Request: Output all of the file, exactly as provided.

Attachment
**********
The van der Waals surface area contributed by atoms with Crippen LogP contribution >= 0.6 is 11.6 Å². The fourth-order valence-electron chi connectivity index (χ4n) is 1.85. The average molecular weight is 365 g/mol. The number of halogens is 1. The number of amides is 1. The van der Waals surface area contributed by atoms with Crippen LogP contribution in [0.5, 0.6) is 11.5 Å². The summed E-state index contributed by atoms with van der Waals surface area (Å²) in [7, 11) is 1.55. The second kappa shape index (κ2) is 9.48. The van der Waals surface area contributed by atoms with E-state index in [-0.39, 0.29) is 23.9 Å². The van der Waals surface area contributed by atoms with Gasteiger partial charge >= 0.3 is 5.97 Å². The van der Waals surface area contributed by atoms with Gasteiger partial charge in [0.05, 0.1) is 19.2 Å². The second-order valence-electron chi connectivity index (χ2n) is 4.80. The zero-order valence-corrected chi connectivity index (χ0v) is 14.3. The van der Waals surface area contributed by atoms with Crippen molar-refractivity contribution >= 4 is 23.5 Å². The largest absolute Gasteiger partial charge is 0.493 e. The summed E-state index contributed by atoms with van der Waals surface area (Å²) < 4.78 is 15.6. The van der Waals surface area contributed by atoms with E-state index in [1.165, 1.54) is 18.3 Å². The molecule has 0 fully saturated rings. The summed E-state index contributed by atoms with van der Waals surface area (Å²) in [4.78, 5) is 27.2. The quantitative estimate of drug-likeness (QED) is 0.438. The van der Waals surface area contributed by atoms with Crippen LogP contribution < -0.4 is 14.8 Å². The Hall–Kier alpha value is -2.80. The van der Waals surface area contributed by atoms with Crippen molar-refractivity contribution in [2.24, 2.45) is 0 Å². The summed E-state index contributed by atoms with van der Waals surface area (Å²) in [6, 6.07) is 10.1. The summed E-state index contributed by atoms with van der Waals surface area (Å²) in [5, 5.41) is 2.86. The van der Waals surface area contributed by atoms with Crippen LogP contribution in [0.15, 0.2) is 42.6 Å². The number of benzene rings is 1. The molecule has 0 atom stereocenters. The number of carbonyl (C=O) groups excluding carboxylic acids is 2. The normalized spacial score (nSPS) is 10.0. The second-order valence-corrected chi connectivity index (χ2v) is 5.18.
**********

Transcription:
The van der Waals surface area contributed by atoms with Crippen LogP contribution >= 0.6 is 11.6 Å². The fourth-order valence-electron chi connectivity index (χ4n) is 1.85. The average molecular weight is 365 g/mol. The number of halogens is 1. The number of amides is 1. The van der Waals surface area contributed by atoms with Crippen LogP contribution in [0.5, 0.6) is 11.5 Å². The summed E-state index contributed by atoms with van der Waals surface area (Å²) in [7, 11) is 1.55. The second kappa shape index (κ2) is 9.48. The van der Waals surface area contributed by atoms with E-state index in [-0.39, 0.29) is 23.9 Å². The van der Waals surface area contributed by atoms with Gasteiger partial charge >= 0.3 is 5.97 Å². The van der Waals surface area contributed by atoms with Gasteiger partial charge in [0.05, 0.1) is 19.2 Å². The second-order valence-electron chi connectivity index (χ2n) is 4.80. The zero-order valence-corrected chi connectivity index (χ0v) is 14.3. The van der Waals surface area contributed by atoms with Crippen molar-refractivity contribution >= 4 is 23.5 Å². The largest absolute Gasteiger partial charge is 0.493 e. The summed E-state index contributed by atoms with van der Waals surface area (Å²) < 4.78 is 15.6. The van der Waals surface area contributed by atoms with E-state index in [1.165, 1.54) is 18.3 Å². The molecule has 0 fully saturated rings. The summed E-state index contributed by atoms with van der Waals surface area (Å²) in [4.78, 5) is 27.2. The quantitative estimate of drug-likeness (QED) is 0.438. The van der Waals surface area contributed by atoms with Crippen LogP contribution < -0.4 is 14.8 Å². The Hall–Kier alpha value is -2.80. The van der Waals surface area contributed by atoms with Crippen molar-refractivity contribution in [2.24, 2.45) is 0 Å². The summed E-state index contributed by atoms with van der Waals surface area (Å²) in [6, 6.07) is 10.1. The summed E-state index contributed by atoms with van der Waals surface area (Å²) in [5, 5.41) is 2.86. The van der Waals surface area contributed by atoms with Crippen LogP contribution in [0.15, 0.2) is 42.6 Å². The number of benzene rings is 1. The molecule has 0 atom stereocenters. The number of carbonyl (C=O) groups excluding carboxylic acids is 2. The normalized spacial score (nSPS) is 10.0. The second-order valence-corrected chi connectivity index (χ2v) is 5.18.